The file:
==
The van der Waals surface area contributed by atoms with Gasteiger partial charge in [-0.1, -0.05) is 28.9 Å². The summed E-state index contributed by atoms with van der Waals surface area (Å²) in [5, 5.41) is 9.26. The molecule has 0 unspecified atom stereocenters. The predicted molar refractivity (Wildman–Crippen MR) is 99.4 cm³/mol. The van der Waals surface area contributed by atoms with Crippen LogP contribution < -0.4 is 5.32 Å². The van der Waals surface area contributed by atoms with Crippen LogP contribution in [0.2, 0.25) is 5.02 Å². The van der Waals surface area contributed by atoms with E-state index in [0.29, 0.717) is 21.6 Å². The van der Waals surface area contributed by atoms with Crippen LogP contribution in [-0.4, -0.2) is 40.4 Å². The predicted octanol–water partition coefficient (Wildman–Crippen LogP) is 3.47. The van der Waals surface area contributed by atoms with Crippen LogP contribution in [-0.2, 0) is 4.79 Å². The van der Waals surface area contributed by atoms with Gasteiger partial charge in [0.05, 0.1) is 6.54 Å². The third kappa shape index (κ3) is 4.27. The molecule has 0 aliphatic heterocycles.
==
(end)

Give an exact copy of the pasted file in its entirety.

The van der Waals surface area contributed by atoms with Gasteiger partial charge in [-0.1, -0.05) is 28.9 Å². The summed E-state index contributed by atoms with van der Waals surface area (Å²) in [5, 5.41) is 9.26. The molecule has 0 unspecified atom stereocenters. The predicted molar refractivity (Wildman–Crippen MR) is 99.4 cm³/mol. The van der Waals surface area contributed by atoms with Crippen LogP contribution < -0.4 is 5.32 Å². The van der Waals surface area contributed by atoms with Crippen LogP contribution in [0.2, 0.25) is 5.02 Å². The van der Waals surface area contributed by atoms with E-state index in [0.29, 0.717) is 21.6 Å². The van der Waals surface area contributed by atoms with Crippen LogP contribution in [-0.4, -0.2) is 40.4 Å². The predicted octanol–water partition coefficient (Wildman–Crippen LogP) is 3.47. The van der Waals surface area contributed by atoms with Crippen LogP contribution in [-0.2, 0) is 4.79 Å². The van der Waals surface area contributed by atoms with Gasteiger partial charge in [0.05, 0.1) is 6.54 Å². The third kappa shape index (κ3) is 4.27. The molecule has 0 aliphatic heterocycles.